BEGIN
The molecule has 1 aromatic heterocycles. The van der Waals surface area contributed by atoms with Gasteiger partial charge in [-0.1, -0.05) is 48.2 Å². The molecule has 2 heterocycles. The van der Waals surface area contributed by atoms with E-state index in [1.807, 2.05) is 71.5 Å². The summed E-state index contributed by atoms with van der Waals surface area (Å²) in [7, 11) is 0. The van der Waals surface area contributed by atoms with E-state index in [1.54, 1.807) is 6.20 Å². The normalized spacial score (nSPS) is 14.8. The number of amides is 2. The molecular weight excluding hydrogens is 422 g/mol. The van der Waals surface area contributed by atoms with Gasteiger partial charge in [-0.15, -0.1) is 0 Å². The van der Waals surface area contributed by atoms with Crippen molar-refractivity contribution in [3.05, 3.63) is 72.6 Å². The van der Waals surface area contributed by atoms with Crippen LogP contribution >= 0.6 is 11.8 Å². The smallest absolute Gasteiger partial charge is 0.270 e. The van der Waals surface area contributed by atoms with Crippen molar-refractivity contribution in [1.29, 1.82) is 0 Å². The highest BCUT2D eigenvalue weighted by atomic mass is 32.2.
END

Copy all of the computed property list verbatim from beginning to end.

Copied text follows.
The molecule has 1 aromatic heterocycles. The van der Waals surface area contributed by atoms with Gasteiger partial charge in [-0.1, -0.05) is 48.2 Å². The molecule has 2 heterocycles. The van der Waals surface area contributed by atoms with E-state index in [1.807, 2.05) is 71.5 Å². The summed E-state index contributed by atoms with van der Waals surface area (Å²) in [7, 11) is 0. The van der Waals surface area contributed by atoms with E-state index in [1.54, 1.807) is 6.20 Å². The normalized spacial score (nSPS) is 14.8. The number of amides is 2. The molecular weight excluding hydrogens is 422 g/mol. The van der Waals surface area contributed by atoms with Gasteiger partial charge in [-0.15, -0.1) is 0 Å². The van der Waals surface area contributed by atoms with Crippen molar-refractivity contribution in [3.05, 3.63) is 72.6 Å². The van der Waals surface area contributed by atoms with Crippen LogP contribution >= 0.6 is 11.8 Å². The smallest absolute Gasteiger partial charge is 0.270 e. The van der Waals surface area contributed by atoms with Crippen molar-refractivity contribution in [1.29, 1.82) is 0 Å². The highest BCUT2D eigenvalue weighted by atomic mass is 32.2.